A short two months after the joyous event surrounding the birth of their first child, tragedy struck this small, unsuspecting family, when on November 3, 1852, Orren was involved in a fatal accident-having been run over by a wagon.(18)  He died that same day, leaving behind Thankful and her now fatherless infant son!  It is difficult to imagine the enormity of the situation Thankful now found herself in:  a young widow faced with the challenges of being a single parent for the unforeseeable future.  What must have gone through her heart and mind, as the very next day, Thankful marked her 21st birthday!

A little more than three years past the death of her husband, Thankful, a single parent, was raising her son Joseph Dudley.  Whether out of love for her or compassion for her circumstances, Joseph Kelley, a prominent community member of the Church in Springville, Utah County, Territory of Utah, proposed marriage to Thankful as one of his plural wives, in full accordance with the practice approved of in this religious community.(19)

Circumstances being what they were for Widow Packard (Thankful) and her young child, Joseph Dudley, illustrates the benefit of plural marriage to persons such as her.  The story of Thankful’s marriage to Joseph Kelley appears to validate the notion that plural marriage was a means to blessing, protecting, and seeing to Thankful’s needs and the needs of her son within the marriage covenant.  (Whether or not such concerns crossed Thankful’s mind is purely speculative, as we have no record of her keeping a journal or a diary.)   Recorded history simply states that she accepted Joseph’s proposal, becoming his fifth wife on March 14, 1856 at 3:15 pm when Elder George A. Smith of the Council of the Twelve Apostles “sealed” them “for time and all eternity,” in Provo, Utah County, Territory of Utah.(20)  Being sealed or married for time and all eternity outside the confines of the Temple was a practice allowed by church leaders at this time in history.  Those who had the authority to seal couples for time and all eternity would visit people in their local communities and perform this ordinance of the Holy Temple on their behalf.  However, such couples were given strict orders to have this ordinance ratified by repeating it in the closest available Endowment House.  Such instructions were given to Thankful and Joseph, so after making the 40_mile trip to Salt Lake City, they had their sealing ordinance ratified within the confines of the Endowment House on Temple Square on April 22, 1856.(21,22)  Concurrent with this action, Joseph Kelly was sealed to his fourth wife, Elizabeth Potter, on the same day, to whom he had been married two years prior.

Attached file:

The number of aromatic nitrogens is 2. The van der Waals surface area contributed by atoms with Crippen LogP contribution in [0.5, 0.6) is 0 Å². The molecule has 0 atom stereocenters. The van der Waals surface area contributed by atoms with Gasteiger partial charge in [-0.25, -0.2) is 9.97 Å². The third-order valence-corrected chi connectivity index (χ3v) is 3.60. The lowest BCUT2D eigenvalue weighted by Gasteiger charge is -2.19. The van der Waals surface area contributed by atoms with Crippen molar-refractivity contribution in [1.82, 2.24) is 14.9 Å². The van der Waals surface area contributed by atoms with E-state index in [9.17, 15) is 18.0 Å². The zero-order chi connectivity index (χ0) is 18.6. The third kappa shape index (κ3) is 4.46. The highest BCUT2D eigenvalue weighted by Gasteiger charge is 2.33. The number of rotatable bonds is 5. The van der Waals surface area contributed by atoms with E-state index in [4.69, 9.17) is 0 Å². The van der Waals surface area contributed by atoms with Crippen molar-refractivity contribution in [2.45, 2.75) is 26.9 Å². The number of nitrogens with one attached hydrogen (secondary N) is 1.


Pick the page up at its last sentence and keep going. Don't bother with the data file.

Research indicates that the sealing ordinance between Joseph Kelley and Thankful was later cancelled in order to allow for the marriage of Thankful to John Nay Jr., of Cedar Fort/Cedar Valley, Utah County, Territory of Utah.(23)  The following reasoning supports this conclusion: John Nay Jr. was the father of eight living children, at least five of which were still living at home with him, when he was abandoned by his first wife, Thirza Angelina Hale, due to a tragic chain of events.(24) Because of the circumstances in which the family of John Nay Jr. found themselves, John was probably in serious need of finding a new wife with whom to share parental responsibilities over those children who remained with him.

From the extensive research we have done, we believe that their marriage was based upon mutual need. Thankful and John were married no earlier than the year 1859 somewhere within the jurisdiction of Utah County, Territory of Utah.  Some publications and family group records indicate the date of this marriage “about 1859.”(25, 26)  Thankful assumed the care of John’s children by his first wife, Thirza Angelina Hale.  Ormus Bates Nay, one of Thirza’s children, told family members that Thankful Lucy came to take care of John Nay’s family after Thirza was gone, and that the family “thought the world” of Thankful. (27)  Using the records surrounding the divorce papers and the birth of the first child from this union as an indicator, the marriage probably occurred sometime between September 13 and December 22, 1859 in a community east of Utah Lake, probably Provo or Springville.  Their first child, Myron Winslow, was born in Springville in August 1860. (28)


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